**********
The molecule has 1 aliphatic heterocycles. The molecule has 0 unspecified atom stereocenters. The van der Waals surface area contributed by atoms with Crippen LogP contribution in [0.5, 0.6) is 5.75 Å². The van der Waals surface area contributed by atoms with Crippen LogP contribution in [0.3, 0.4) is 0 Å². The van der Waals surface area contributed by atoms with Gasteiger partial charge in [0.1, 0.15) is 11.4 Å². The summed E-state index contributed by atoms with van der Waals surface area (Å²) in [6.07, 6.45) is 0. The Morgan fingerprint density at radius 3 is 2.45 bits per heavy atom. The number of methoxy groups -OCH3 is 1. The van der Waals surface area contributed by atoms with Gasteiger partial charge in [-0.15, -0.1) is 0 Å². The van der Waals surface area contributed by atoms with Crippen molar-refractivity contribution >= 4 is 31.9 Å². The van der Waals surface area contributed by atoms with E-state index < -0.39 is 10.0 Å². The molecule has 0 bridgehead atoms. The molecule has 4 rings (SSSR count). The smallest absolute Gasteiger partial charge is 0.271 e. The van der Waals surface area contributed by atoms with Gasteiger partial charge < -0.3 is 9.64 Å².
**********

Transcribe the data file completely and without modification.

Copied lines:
The molecule has 1 aliphatic heterocycles. The molecule has 0 unspecified atom stereocenters. The van der Waals surface area contributed by atoms with Crippen LogP contribution in [0.5, 0.6) is 5.75 Å². The van der Waals surface area contributed by atoms with Crippen LogP contribution in [0.3, 0.4) is 0 Å². The van der Waals surface area contributed by atoms with Gasteiger partial charge in [0.1, 0.15) is 11.4 Å². The summed E-state index contributed by atoms with van der Waals surface area (Å²) in [6.07, 6.45) is 0. The Morgan fingerprint density at radius 3 is 2.45 bits per heavy atom. The number of methoxy groups -OCH3 is 1. The van der Waals surface area contributed by atoms with Gasteiger partial charge in [-0.15, -0.1) is 0 Å². The van der Waals surface area contributed by atoms with Crippen molar-refractivity contribution >= 4 is 31.9 Å². The van der Waals surface area contributed by atoms with E-state index < -0.39 is 10.0 Å². The molecule has 0 bridgehead atoms. The molecule has 4 rings (SSSR count). The smallest absolute Gasteiger partial charge is 0.271 e. The van der Waals surface area contributed by atoms with Gasteiger partial charge < -0.3 is 9.64 Å².